• Image Credit: Drew Phillips
    • Image Credit: Drew Phillips
    • Image Credit: Drew Phillips
    • Image Credit: Drew Phillips

SD: I think that very soon, the traditional value of speed and horsepower will not be relevant anymore. Our cars have to be used on normal roads, and to have four-wheel drive is great because it also gives certain customers [the ability] to explore performance driving. The reason why we also [offer] two-wheel drive is also because we have to have fun, as a two-wheel-drive car can give you the feeling of having a different driving style. In our segment, what will be important is to maximize the performance in a track condition when really you can explore the maximum out of the performance. In normal street driving, you drive a Lamborghini, it's a sign of being part of a club – you are exclusive, you have a great personality, but you cannot really push the car to the limit.

Therefore, if you ask me what is the first thing that you have to make it right, it is the design. The design is like how you dress. You know that how you dress is part of being part of an exclusive group, it gives you the status. On that, we cannot miss.

On the other side, the technical side, we need to be top on performance, and we need to consider what our actual customer are [telling] us [they need], and to try to see what trends in technological development can be applied at the right moment to a similar dimension in our products. We need to be very flexible in the future.

For example, I can guarantee to you that in the short term, the V12 is part of our DNA. When I meet [customers], or dealers when I [joined Lamborghini], the first thing that they said to me, "Do not think about touching the V12 in the short term!" Okay, [point] taken.

We are talking about a niche. We are not talking about a mobility car approach. We are talking about a car that you have to drive. If you are part of Lamborghini, you want to drive the car, you want to have the emotion, you want to have a status. In that respect, the value for this car is a little bit different from the others.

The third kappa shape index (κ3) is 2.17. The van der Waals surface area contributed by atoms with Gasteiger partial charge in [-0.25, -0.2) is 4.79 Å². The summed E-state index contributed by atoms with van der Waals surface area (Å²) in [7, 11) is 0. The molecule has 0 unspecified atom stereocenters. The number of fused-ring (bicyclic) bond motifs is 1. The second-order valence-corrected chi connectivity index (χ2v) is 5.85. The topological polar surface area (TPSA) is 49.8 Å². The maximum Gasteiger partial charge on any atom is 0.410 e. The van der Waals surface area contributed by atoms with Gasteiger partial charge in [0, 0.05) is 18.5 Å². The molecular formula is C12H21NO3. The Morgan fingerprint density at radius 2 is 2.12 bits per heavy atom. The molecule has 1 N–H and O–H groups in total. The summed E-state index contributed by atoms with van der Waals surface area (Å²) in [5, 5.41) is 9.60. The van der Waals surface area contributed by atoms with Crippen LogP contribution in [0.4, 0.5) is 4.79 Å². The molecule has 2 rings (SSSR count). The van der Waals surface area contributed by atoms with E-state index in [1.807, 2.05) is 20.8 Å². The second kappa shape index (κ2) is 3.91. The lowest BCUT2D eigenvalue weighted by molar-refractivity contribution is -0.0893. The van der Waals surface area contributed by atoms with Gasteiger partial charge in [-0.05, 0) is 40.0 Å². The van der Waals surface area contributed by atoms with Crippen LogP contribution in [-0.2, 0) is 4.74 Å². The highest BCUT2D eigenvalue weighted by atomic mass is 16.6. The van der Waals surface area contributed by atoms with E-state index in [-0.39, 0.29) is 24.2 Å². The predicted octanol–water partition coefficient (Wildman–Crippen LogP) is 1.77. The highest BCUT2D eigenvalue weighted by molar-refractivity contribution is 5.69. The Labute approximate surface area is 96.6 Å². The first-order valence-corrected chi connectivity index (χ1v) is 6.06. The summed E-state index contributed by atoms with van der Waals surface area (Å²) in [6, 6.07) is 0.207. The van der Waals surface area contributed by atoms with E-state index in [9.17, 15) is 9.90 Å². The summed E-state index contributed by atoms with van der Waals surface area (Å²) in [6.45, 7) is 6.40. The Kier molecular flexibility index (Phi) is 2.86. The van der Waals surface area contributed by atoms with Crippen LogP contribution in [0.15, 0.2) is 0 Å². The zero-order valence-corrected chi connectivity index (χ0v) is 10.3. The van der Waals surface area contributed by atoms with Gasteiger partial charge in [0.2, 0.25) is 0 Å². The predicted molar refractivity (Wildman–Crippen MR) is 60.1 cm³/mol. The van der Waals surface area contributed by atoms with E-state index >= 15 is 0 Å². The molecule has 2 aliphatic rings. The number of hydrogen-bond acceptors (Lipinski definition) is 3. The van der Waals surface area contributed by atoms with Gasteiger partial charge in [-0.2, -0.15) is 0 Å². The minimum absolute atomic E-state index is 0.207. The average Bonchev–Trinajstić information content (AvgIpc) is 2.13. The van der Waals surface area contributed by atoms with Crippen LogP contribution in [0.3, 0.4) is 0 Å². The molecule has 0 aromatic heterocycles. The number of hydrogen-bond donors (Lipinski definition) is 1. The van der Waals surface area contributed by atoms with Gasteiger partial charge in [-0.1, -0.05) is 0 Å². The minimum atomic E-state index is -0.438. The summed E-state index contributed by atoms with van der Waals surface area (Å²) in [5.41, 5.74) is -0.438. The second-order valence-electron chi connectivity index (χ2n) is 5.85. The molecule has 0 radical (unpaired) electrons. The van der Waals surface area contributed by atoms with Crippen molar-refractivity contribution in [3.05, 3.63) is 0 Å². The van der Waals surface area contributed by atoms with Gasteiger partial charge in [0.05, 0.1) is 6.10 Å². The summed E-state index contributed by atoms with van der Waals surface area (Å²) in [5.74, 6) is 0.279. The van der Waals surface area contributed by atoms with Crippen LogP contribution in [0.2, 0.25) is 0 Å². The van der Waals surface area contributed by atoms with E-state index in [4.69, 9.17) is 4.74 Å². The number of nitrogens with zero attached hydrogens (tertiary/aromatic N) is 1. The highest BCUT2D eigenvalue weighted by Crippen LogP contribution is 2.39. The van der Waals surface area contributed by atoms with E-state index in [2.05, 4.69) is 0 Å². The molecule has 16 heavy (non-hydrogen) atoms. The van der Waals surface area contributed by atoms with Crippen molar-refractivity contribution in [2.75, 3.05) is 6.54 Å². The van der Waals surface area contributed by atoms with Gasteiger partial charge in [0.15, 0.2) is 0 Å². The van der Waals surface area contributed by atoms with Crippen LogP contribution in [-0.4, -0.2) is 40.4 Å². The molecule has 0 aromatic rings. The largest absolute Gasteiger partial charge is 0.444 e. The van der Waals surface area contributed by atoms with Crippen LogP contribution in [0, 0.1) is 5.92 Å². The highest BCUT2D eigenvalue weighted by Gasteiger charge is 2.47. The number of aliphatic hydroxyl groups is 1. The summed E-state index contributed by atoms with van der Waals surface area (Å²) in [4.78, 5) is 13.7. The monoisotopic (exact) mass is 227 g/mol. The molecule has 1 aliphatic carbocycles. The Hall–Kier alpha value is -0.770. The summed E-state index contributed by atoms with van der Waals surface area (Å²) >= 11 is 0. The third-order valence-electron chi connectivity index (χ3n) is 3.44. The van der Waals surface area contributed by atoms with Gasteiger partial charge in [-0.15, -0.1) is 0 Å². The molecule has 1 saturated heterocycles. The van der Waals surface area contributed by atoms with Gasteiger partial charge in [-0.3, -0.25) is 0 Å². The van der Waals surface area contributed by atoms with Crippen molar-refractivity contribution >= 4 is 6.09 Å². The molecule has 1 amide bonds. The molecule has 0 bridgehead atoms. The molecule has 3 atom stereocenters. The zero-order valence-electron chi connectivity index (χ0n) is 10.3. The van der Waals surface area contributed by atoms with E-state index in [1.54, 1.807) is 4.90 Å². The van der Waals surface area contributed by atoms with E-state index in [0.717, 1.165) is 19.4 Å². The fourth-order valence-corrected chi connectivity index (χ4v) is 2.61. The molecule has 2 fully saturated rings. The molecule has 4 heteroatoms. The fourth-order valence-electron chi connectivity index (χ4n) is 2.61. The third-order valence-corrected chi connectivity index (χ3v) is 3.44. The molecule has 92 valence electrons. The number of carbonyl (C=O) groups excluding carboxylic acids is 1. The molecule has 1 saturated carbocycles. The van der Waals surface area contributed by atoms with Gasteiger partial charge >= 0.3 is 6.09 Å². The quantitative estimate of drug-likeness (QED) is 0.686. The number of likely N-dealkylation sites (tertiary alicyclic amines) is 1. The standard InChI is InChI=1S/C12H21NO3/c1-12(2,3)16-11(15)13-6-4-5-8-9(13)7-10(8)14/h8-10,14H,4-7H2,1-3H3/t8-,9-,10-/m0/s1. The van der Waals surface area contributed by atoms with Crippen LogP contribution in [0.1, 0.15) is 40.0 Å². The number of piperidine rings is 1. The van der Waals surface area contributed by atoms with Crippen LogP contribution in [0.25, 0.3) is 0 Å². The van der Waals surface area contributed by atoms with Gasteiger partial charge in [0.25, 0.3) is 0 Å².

AK: It sounds like you're not very concerned about an autonomous, fully electric future.

SD: No. Autonomy, no. What this technology can give to our customer is to improve the quality and the skill of driving. This technology can give the reference to the driver to say, "What is the best performance I can reach?" When I'm driving in circuit for example, it can give you the reference on telemetry. What is the right line on the circuit? That is [how we might use this technology].

On the electrification side, we need to consider for sure, because this will come, but we need to understand when from the cost point, performance, and the usage of our car point of views is the right moment to integrate into the system. This technology is very important.

There are certain technologies that are more considered like a commodity that in certain car, or in certain products are not so fundamental. Our customers do not have only our car. If they want to drive, I hope in the future, no, I'm sure in the future they will have an SUV that is ours, but they have other cars. If they want to go in that direction, there are plenty of opportunities in [Lamborghini's parent company, the Volkswagen Group] that they can have.

AK: I want to ask you about design because I know you've shown a car here this weekend, which is stunning. Do you see hyper-customization perhaps a one-off coach building becoming less of just a design ideal and more of a business proposition?

SD: I think that the answer is yes, this is part of the portfolio on top. Therefore, we need to use this kind of approach with a few cars in order to show the trends of the future, in terms of both design and technology applied to the car. That is what we put, for example, in the Centenario. There is a technical solution that would be in the, say, normal is a strange word, but in our normal products in the future.